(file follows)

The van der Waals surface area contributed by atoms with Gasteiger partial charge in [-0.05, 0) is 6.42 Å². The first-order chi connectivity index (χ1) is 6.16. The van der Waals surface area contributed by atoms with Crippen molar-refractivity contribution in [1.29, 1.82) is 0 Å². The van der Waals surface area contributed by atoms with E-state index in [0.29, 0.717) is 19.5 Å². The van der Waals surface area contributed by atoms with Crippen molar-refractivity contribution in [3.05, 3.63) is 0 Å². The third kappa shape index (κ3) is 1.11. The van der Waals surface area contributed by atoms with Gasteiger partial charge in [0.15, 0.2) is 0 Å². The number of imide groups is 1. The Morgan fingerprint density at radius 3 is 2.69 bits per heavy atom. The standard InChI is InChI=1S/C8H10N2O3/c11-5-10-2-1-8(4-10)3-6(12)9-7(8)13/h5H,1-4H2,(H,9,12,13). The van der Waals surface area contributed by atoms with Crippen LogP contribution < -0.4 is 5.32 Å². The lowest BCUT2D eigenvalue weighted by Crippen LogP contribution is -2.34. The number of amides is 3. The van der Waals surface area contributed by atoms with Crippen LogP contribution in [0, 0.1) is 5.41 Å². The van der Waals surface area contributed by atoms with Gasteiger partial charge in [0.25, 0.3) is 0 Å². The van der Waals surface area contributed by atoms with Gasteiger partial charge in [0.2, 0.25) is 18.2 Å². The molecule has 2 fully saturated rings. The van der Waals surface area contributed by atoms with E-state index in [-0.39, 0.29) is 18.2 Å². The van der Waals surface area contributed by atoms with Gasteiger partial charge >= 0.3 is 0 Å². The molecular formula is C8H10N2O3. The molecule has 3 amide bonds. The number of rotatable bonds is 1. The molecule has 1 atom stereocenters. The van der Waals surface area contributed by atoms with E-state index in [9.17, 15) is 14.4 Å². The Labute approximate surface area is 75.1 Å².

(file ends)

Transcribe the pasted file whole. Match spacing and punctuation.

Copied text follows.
The van der Waals surface area contributed by atoms with Gasteiger partial charge in [-0.05, 0) is 6.42 Å². The first-order chi connectivity index (χ1) is 6.16. The van der Waals surface area contributed by atoms with Crippen molar-refractivity contribution in [1.29, 1.82) is 0 Å². The van der Waals surface area contributed by atoms with E-state index in [0.29, 0.717) is 19.5 Å². The van der Waals surface area contributed by atoms with Crippen molar-refractivity contribution in [3.05, 3.63) is 0 Å². The third kappa shape index (κ3) is 1.11. The van der Waals surface area contributed by atoms with Gasteiger partial charge in [0.15, 0.2) is 0 Å². The number of imide groups is 1. The Morgan fingerprint density at radius 3 is 2.69 bits per heavy atom. The standard InChI is InChI=1S/C8H10N2O3/c11-5-10-2-1-8(4-10)3-6(12)9-7(8)13/h5H,1-4H2,(H,9,12,13). The van der Waals surface area contributed by atoms with Crippen LogP contribution < -0.4 is 5.32 Å². The lowest BCUT2D eigenvalue weighted by Crippen LogP contribution is -2.34. The number of amides is 3. The van der Waals surface area contributed by atoms with Crippen LogP contribution in [0, 0.1) is 5.41 Å². The van der Waals surface area contributed by atoms with Gasteiger partial charge in [0.25, 0.3) is 0 Å². The van der Waals surface area contributed by atoms with Gasteiger partial charge in [0.2, 0.25) is 18.2 Å². The molecule has 2 fully saturated rings. The van der Waals surface area contributed by atoms with E-state index in [-0.39, 0.29) is 18.2 Å². The van der Waals surface area contributed by atoms with Gasteiger partial charge >= 0.3 is 0 Å². The molecular formula is C8H10N2O3. The molecule has 3 amide bonds. The number of rotatable bonds is 1. The molecule has 1 atom stereocenters. The van der Waals surface area contributed by atoms with E-state index in [9.17, 15) is 14.4 Å². The Labute approximate surface area is 75.1 Å².